Art As Mental And Spiritual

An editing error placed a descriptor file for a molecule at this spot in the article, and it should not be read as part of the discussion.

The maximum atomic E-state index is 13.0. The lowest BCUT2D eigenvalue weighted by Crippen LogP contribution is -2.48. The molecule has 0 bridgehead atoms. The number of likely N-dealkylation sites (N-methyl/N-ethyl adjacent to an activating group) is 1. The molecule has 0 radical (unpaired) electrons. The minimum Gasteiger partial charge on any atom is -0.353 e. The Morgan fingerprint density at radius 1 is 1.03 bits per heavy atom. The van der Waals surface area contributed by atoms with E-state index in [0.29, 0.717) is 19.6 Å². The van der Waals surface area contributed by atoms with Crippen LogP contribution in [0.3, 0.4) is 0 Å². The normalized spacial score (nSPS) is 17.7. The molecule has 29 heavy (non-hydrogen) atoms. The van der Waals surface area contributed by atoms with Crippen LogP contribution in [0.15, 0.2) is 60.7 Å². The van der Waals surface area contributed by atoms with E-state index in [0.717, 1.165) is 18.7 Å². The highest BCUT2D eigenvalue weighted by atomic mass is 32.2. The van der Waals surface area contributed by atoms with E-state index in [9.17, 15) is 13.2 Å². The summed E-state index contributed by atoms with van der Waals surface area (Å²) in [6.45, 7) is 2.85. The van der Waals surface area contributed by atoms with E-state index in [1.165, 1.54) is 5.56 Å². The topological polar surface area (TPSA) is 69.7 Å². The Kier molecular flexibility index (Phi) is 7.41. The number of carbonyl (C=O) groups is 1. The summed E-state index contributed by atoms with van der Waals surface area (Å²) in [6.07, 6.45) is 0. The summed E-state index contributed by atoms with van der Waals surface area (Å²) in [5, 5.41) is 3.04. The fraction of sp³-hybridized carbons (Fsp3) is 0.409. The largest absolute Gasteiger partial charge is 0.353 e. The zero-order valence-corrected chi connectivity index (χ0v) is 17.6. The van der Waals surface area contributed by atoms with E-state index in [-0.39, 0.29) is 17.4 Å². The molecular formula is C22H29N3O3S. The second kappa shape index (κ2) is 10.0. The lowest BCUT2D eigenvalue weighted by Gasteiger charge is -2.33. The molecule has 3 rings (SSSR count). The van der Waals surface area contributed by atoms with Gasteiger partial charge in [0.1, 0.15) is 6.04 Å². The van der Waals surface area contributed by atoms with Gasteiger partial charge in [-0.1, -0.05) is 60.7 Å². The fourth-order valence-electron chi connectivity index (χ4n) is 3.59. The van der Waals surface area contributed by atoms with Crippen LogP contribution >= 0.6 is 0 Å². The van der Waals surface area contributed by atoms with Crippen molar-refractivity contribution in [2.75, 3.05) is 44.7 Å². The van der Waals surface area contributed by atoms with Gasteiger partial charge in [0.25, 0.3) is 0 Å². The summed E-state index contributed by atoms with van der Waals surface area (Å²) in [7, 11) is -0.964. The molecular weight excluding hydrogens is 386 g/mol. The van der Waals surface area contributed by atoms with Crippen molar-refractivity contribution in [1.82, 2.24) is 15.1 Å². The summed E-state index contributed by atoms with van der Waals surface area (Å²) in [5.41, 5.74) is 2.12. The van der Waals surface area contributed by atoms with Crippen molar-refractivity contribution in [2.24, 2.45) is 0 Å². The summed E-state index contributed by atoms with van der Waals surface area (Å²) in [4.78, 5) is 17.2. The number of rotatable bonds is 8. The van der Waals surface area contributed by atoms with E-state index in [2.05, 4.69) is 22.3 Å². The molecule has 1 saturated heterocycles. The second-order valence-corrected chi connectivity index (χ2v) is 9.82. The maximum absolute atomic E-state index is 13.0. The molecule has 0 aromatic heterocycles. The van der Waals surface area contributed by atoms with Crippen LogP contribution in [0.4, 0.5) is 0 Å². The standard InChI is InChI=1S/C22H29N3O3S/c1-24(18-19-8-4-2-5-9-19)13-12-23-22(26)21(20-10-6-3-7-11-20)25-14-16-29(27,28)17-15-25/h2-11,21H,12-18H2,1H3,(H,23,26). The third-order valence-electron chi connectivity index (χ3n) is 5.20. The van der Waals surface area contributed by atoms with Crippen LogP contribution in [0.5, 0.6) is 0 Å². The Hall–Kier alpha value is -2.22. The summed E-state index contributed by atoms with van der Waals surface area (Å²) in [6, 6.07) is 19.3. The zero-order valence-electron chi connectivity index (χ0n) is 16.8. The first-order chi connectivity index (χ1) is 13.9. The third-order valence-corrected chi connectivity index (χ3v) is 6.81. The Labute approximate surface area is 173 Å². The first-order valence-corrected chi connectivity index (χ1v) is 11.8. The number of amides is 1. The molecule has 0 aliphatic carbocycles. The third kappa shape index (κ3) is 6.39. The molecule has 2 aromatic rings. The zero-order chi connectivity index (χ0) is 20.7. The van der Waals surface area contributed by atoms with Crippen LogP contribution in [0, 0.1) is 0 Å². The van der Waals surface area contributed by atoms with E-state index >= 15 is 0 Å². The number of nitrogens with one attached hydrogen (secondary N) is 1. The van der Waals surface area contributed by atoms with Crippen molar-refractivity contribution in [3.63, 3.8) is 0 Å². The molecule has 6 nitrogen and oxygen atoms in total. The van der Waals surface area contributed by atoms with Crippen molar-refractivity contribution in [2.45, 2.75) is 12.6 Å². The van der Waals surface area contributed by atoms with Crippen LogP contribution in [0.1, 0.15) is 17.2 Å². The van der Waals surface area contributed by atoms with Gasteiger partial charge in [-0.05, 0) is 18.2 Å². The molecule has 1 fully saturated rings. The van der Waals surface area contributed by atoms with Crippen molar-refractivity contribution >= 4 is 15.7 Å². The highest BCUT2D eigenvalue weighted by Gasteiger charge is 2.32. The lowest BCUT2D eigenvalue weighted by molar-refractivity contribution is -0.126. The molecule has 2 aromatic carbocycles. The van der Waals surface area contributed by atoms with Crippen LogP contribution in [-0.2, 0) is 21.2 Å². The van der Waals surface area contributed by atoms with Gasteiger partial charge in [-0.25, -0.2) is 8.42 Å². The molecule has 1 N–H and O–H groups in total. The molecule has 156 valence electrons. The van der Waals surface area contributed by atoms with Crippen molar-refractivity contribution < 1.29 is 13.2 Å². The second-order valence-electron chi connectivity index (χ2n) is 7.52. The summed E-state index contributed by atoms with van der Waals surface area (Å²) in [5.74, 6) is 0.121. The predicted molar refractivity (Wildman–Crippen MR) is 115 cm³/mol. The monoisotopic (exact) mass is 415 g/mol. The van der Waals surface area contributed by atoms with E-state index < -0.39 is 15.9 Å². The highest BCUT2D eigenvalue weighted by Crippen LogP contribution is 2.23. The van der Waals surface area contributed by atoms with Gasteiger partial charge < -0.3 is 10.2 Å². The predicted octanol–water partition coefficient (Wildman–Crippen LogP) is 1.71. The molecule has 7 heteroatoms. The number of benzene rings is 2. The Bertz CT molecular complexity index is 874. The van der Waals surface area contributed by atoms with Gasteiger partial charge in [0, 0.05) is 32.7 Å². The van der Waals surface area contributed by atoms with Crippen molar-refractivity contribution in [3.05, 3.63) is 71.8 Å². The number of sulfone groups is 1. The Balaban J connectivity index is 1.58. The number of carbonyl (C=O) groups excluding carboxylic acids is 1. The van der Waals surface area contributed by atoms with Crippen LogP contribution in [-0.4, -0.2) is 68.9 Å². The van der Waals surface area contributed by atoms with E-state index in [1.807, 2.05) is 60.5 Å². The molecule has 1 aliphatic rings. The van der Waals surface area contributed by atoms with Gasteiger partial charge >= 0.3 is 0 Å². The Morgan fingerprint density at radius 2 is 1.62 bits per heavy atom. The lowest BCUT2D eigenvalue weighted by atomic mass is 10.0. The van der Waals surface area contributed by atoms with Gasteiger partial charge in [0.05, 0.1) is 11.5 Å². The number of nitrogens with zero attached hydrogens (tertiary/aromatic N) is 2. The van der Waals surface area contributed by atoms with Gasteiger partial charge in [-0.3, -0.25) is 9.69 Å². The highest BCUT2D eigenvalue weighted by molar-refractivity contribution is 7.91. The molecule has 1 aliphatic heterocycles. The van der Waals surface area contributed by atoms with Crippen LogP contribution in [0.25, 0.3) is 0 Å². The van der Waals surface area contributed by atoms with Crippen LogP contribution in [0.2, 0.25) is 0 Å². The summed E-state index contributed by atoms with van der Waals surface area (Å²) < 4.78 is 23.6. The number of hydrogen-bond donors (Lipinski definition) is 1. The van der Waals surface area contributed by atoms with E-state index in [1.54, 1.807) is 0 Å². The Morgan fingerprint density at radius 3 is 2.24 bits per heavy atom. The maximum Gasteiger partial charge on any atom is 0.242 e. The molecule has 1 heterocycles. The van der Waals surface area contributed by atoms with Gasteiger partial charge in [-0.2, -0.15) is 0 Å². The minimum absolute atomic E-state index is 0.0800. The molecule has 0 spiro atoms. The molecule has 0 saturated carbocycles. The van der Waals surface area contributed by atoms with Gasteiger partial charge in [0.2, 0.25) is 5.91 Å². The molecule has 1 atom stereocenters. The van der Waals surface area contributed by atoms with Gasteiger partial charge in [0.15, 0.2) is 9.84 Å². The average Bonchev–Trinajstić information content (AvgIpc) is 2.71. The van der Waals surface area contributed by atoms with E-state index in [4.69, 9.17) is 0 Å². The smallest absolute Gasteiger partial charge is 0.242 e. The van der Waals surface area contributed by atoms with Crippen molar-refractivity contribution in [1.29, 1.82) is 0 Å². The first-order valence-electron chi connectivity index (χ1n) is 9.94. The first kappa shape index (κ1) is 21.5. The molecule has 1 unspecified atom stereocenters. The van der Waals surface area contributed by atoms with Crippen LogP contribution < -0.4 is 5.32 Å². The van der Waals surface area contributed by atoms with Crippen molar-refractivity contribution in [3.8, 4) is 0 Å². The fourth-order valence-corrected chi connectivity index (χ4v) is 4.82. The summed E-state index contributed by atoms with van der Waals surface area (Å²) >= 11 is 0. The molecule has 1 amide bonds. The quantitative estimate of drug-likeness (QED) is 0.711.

Art is a form produced by a man, and a man is not yet a spirit. He may have spiritual instincts tending, in a vague way, toward a recognition and production of the beautiful; but, as a man, with a human mind working in a consciously rational way, he knows nothing about form except as he may perceive it in the external world, of the appearances of which alone he is conscious. Nor can he produce form, except so far as he recombines those factors of it which have already been created for him in this external world. One hears a man talk to himself, and he imitates the general form of the talk in a lyric. He hears men talk together, and he imitates the general effect in a drama. He hears them hum, and he imitates the general effect in a melody. He looks at scenery and a human figure, and he imitates the general effect in a painting or a statue. He notices the methods in nature of protection, support, and shelter, and he imitates the general effect in a building. So far as a man is an artist, i. e., a being who works by intellection as well as by inspiration, it is always nature that furnishes his model. Especially is this true of that which, in art, is beautiful. There is no beauty without form. There is no form except in visible or audible nature. There is no beauty of form that is not suggested in connection with an observation of nature. This applies not only to the general outlines of art-form, but to the de-tails of its elaboration—to rhythm, proportion, tone, color, and the harmony of tone and color. All these, in their perfected phases, are developments of certain great laws of appearance which have to do with the pleasurable or disagreeable effects produced upon the nervous organization of the eye or ear, or, through suggestion, of the mind itself. There are many physical and psychical elements which, in certain circumstances, enter into the requirements of beauty; but of all these a man knows with certainty only so far as he may study their effects in material nature. What then?—Is beauty merely an attribute of matter?—a superficial quality? Is Plato wholly wrong? Has the idea, the spiritual force which he supposes to be the cause of the expression, no influence? Just the contrary may be true. But so far as the idea appeals to the mind, it can become an object of conscious thought only when embodied in material nature . . . and any one who has faith in the Creative Spirit has faith to believe that the arrangements of nature are such that a thoughtful mind will not fail to find illustrated in them exactly those principles and laws which are suited for one’s highest mental and spiritual requirements. Art in reproducing the appearances and methods of nature continues and develops their mental and spiritual effects. In the lyric, the play, the novel, the picture, the statue,—and always in the degree in which the imitation of nature is exact, art widens the experience an opinion concerning its workmanship.